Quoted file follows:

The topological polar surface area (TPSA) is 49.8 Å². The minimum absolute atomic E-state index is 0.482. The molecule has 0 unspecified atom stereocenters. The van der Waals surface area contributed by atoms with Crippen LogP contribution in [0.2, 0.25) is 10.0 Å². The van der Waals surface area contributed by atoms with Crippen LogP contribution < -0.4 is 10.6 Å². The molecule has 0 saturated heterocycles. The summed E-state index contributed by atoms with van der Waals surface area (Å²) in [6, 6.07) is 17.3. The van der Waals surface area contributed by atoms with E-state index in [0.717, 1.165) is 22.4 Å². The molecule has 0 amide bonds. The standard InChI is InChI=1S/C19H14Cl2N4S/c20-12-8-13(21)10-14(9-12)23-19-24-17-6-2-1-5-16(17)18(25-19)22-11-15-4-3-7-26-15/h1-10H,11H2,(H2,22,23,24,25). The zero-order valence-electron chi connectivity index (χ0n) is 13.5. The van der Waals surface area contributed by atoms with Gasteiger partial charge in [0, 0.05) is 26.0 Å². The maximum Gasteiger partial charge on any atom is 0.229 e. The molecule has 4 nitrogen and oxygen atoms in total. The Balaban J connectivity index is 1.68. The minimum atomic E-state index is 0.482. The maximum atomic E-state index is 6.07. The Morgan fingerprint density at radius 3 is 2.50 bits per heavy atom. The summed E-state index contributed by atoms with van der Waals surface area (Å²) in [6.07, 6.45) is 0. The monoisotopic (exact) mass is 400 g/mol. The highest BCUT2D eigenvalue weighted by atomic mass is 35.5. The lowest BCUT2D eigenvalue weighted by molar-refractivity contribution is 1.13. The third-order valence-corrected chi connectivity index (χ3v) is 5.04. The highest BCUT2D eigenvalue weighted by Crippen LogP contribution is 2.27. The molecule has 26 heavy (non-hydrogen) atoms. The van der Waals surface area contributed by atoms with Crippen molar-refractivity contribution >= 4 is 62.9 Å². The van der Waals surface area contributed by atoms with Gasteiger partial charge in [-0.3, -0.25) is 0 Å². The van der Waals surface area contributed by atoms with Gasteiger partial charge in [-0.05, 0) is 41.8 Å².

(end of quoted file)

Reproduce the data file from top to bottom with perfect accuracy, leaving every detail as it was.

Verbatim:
The topological polar surface area (TPSA) is 49.8 Å². The minimum absolute atomic E-state index is 0.482. The molecule has 0 unspecified atom stereocenters. The van der Waals surface area contributed by atoms with Crippen LogP contribution in [0.2, 0.25) is 10.0 Å². The van der Waals surface area contributed by atoms with Crippen LogP contribution < -0.4 is 10.6 Å². The molecule has 0 saturated heterocycles. The summed E-state index contributed by atoms with van der Waals surface area (Å²) in [6, 6.07) is 17.3. The van der Waals surface area contributed by atoms with E-state index in [0.717, 1.165) is 22.4 Å². The molecule has 0 amide bonds. The standard InChI is InChI=1S/C19H14Cl2N4S/c20-12-8-13(21)10-14(9-12)23-19-24-17-6-2-1-5-16(17)18(25-19)22-11-15-4-3-7-26-15/h1-10H,11H2,(H2,22,23,24,25). The zero-order valence-electron chi connectivity index (χ0n) is 13.5. The van der Waals surface area contributed by atoms with Gasteiger partial charge in [0, 0.05) is 26.0 Å². The maximum Gasteiger partial charge on any atom is 0.229 e. The molecule has 4 nitrogen and oxygen atoms in total. The Balaban J connectivity index is 1.68. The minimum atomic E-state index is 0.482. The maximum atomic E-state index is 6.07. The Morgan fingerprint density at radius 3 is 2.50 bits per heavy atom. The summed E-state index contributed by atoms with van der Waals surface area (Å²) in [6.07, 6.45) is 0. The monoisotopic (exact) mass is 400 g/mol. The highest BCUT2D eigenvalue weighted by atomic mass is 35.5. The lowest BCUT2D eigenvalue weighted by molar-refractivity contribution is 1.13. The third-order valence-corrected chi connectivity index (χ3v) is 5.04. The highest BCUT2D eigenvalue weighted by Crippen LogP contribution is 2.27. The molecule has 26 heavy (non-hydrogen) atoms. The van der Waals surface area contributed by atoms with Crippen molar-refractivity contribution >= 4 is 62.9 Å². The van der Waals surface area contributed by atoms with Gasteiger partial charge in [-0.3, -0.25) is 0 Å². The van der Waals surface area contributed by atoms with Gasteiger partial charge in [-0.05, 0) is 41.8 Å².